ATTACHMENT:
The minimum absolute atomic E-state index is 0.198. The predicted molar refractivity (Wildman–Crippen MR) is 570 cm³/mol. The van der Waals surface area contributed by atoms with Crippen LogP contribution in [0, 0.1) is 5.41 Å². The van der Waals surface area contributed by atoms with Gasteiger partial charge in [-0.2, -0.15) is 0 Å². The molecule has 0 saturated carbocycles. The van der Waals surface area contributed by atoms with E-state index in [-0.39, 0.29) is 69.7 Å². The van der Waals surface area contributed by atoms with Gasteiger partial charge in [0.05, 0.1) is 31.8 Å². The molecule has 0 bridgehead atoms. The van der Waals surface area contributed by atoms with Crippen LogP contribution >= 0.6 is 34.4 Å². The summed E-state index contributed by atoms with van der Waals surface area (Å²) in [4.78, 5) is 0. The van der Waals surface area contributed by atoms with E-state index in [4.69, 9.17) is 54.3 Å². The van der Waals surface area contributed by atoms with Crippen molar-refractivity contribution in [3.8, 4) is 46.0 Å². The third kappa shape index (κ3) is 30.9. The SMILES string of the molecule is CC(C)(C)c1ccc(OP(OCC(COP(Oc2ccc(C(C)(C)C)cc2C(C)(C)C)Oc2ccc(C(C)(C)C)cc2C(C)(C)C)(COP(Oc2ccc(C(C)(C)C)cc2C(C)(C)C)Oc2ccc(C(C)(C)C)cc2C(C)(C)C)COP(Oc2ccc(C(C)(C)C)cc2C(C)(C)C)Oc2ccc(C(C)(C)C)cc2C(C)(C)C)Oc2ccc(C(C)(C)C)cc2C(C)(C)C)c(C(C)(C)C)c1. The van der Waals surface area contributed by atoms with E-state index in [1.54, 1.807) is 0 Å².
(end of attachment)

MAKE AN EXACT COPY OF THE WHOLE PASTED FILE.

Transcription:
The minimum absolute atomic E-state index is 0.198. The predicted molar refractivity (Wildman–Crippen MR) is 570 cm³/mol. The van der Waals surface area contributed by atoms with Crippen LogP contribution in [0, 0.1) is 5.41 Å². The van der Waals surface area contributed by atoms with Gasteiger partial charge in [-0.2, -0.15) is 0 Å². The molecule has 0 saturated carbocycles. The van der Waals surface area contributed by atoms with E-state index in [-0.39, 0.29) is 69.7 Å². The van der Waals surface area contributed by atoms with Gasteiger partial charge in [0.05, 0.1) is 31.8 Å². The molecule has 0 bridgehead atoms. The van der Waals surface area contributed by atoms with Crippen LogP contribution >= 0.6 is 34.4 Å². The summed E-state index contributed by atoms with van der Waals surface area (Å²) in [4.78, 5) is 0. The van der Waals surface area contributed by atoms with E-state index in [4.69, 9.17) is 54.3 Å². The van der Waals surface area contributed by atoms with Crippen molar-refractivity contribution in [3.8, 4) is 46.0 Å². The third kappa shape index (κ3) is 30.9. The SMILES string of the molecule is CC(C)(C)c1ccc(OP(OCC(COP(Oc2ccc(C(C)(C)C)cc2C(C)(C)C)Oc2ccc(C(C)(C)C)cc2C(C)(C)C)(COP(Oc2ccc(C(C)(C)C)cc2C(C)(C)C)Oc2ccc(C(C)(C)C)cc2C(C)(C)C)COP(Oc2ccc(C(C)(C)C)cc2C(C)(C)C)Oc2ccc(C(C)(C)C)cc2C(C)(C)C)Oc2ccc(C(C)(C)C)cc2C(C)(C)C)c(C(C)(C)C)c1. The van der Waals surface area contributed by atoms with E-state index in [1.54, 1.807) is 0 Å².